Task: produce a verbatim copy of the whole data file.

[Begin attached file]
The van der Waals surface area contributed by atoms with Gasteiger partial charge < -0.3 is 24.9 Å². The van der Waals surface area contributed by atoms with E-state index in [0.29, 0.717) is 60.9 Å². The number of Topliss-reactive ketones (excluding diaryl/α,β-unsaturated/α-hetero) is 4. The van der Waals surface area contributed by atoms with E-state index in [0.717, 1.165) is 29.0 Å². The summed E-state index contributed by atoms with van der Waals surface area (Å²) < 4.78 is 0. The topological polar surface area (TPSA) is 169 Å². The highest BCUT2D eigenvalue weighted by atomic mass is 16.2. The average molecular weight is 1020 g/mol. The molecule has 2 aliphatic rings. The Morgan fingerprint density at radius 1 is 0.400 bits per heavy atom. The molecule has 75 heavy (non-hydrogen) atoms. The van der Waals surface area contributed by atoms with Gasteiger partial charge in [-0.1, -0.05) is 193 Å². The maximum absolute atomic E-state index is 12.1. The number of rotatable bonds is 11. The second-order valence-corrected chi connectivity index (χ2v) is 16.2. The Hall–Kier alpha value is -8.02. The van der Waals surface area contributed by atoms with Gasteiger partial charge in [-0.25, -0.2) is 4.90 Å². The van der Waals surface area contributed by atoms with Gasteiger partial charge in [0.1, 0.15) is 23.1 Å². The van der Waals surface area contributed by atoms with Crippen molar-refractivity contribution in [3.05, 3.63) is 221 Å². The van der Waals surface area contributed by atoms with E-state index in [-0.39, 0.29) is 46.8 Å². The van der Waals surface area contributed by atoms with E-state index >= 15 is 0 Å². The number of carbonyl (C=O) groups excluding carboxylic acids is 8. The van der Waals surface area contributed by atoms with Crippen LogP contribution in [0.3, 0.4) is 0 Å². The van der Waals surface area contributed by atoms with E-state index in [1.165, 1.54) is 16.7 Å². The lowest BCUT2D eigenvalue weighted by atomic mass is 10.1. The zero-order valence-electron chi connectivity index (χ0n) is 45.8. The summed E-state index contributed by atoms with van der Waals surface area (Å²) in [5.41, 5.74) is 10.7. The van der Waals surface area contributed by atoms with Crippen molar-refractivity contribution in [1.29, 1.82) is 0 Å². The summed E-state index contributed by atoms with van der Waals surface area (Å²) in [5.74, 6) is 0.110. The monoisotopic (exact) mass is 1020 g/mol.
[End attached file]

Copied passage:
The van der Waals surface area contributed by atoms with Gasteiger partial charge < -0.3 is 24.9 Å². The van der Waals surface area contributed by atoms with E-state index in [0.29, 0.717) is 60.9 Å². The number of Topliss-reactive ketones (excluding diaryl/α,β-unsaturated/α-hetero) is 4. The van der Waals surface area contributed by atoms with E-state index in [0.717, 1.165) is 29.0 Å². The summed E-state index contributed by atoms with van der Waals surface area (Å²) < 4.78 is 0. The topological polar surface area (TPSA) is 169 Å². The highest BCUT2D eigenvalue weighted by atomic mass is 16.2. The average molecular weight is 1020 g/mol. The molecule has 2 aliphatic rings. The Morgan fingerprint density at radius 1 is 0.400 bits per heavy atom. The molecule has 75 heavy (non-hydrogen) atoms. The van der Waals surface area contributed by atoms with Gasteiger partial charge in [-0.1, -0.05) is 193 Å². The maximum absolute atomic E-state index is 12.1. The number of rotatable bonds is 11. The second-order valence-corrected chi connectivity index (χ2v) is 16.2. The Hall–Kier alpha value is -8.02. The van der Waals surface area contributed by atoms with Gasteiger partial charge in [-0.25, -0.2) is 4.90 Å². The van der Waals surface area contributed by atoms with Gasteiger partial charge in [0.1, 0.15) is 23.1 Å². The van der Waals surface area contributed by atoms with Crippen molar-refractivity contribution in [3.05, 3.63) is 221 Å². The van der Waals surface area contributed by atoms with E-state index in [-0.39, 0.29) is 46.8 Å². The van der Waals surface area contributed by atoms with E-state index >= 15 is 0 Å². The number of carbonyl (C=O) groups excluding carboxylic acids is 8. The van der Waals surface area contributed by atoms with Crippen LogP contribution in [0.3, 0.4) is 0 Å². The van der Waals surface area contributed by atoms with E-state index in [1.165, 1.54) is 16.7 Å². The lowest BCUT2D eigenvalue weighted by atomic mass is 10.1. The zero-order valence-electron chi connectivity index (χ0n) is 45.8. The summed E-state index contributed by atoms with van der Waals surface area (Å²) in [5.41, 5.74) is 10.7. The van der Waals surface area contributed by atoms with Crippen molar-refractivity contribution in [1.29, 1.82) is 0 Å². The summed E-state index contributed by atoms with van der Waals surface area (Å²) in [5.74, 6) is 0.110. The monoisotopic (exact) mass is 1020 g/mol.